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hintergrund 07

6. Wiener Architektur Kongress. Wo wohnen wir / Where will we live?

In the second part of the publication on the 6th Vienna Architecture Congress, which was dedicated to the theme "Where will we live. Where will we live?" you can read the texts by Kari Jormakka, Anne Lacaton/Jean Philippe Vassal as well as the lecture by the architects Carlo Baumschlager/Dietmar Eberle.



“Our societies are beginning to turn away from their settled ideas of home. Our old images of dwelling, however, are not yet countered by new ones, none that would answer the question: How will we live? The process of dematerialization and dehistoricization of contemporary living environments seems, many agree, unstoppable. Are we living in a time in which even architecture with its “figures” and “images” can no longer provide an adequate answer? Is the house as a form, as a built, designed and social construction at the mercy of the qualitatively new reality of reprivatization and deregulation?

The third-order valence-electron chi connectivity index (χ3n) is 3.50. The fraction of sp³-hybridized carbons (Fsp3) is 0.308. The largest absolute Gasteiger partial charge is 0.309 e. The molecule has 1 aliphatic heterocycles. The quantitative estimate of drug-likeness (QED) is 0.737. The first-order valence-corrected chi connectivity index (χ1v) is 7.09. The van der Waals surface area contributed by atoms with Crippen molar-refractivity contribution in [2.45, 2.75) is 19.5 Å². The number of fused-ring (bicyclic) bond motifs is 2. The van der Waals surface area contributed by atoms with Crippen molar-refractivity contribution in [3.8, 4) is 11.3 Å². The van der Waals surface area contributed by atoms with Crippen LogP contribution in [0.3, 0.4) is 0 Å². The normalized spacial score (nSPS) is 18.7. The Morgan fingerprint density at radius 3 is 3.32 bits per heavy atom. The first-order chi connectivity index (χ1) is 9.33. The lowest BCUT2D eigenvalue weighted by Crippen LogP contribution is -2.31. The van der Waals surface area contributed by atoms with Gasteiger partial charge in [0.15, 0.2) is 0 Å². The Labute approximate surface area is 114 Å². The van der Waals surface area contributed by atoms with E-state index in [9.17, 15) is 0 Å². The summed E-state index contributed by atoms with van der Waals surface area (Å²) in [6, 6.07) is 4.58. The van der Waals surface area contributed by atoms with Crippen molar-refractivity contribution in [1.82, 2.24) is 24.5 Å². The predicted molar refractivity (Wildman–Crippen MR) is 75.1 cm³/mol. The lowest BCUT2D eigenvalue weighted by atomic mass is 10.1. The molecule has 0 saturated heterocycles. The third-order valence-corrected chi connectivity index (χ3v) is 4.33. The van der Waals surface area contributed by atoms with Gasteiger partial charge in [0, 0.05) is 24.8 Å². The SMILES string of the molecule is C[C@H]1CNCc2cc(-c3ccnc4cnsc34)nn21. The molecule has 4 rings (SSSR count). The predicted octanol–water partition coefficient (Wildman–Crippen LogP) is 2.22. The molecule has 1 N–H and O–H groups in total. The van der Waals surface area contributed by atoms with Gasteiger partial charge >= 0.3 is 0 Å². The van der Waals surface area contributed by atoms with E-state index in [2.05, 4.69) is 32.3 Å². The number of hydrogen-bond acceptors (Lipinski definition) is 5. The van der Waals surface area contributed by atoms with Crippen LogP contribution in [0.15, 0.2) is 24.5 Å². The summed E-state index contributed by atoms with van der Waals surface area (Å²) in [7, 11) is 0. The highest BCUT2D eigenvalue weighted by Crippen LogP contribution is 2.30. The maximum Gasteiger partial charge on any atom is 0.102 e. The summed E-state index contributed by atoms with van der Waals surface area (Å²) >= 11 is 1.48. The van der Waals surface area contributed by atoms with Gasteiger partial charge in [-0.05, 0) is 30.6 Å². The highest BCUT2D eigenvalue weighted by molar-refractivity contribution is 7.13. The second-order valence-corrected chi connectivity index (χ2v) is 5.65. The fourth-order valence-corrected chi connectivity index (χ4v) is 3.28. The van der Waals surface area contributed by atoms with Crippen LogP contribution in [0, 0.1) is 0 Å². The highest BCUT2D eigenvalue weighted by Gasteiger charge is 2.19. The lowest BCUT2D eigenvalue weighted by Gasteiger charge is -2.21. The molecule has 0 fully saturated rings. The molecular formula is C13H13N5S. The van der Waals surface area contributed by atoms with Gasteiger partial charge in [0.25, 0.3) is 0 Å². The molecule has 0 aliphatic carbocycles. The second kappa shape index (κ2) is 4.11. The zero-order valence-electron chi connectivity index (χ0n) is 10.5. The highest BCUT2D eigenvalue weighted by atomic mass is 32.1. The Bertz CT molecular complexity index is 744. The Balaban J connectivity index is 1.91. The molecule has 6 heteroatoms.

Does it break all the usual public, political, creative regulatory fantasies? In many countries, even in the Western world, there is at least a growing concern about the loss of concepts of belonging and home. Irrational fears are circulating. For example, the fear of the seemingly uncontrollable innovations of the dislocated. The banishment of people who no longer meet the standards of normality has become commonplace, as has the poverty economy of living in the favelas. Many of these negative, fearful reactions arise in direct interplay with a certain utopian speculative frenzy about the redemptive and transformative power of architectural imagery. Architecture has become part of the culture industry. In the meantime, planners have apparently understood how limited their political agency is, which is to be administered in various model settlements as a liberal remedy for social illnesses. And the new networks of infrastructure, information, images, stylistic production and power no longer fit so easily on drawing paper. This is precisely why it seems so urgent to ask about the way in which this process co-constructs the ideas of a new housing and how the lifeworlds of the residents are constructed by the supply economy of contemporary housing.(…)” (Georg Schöllhammer).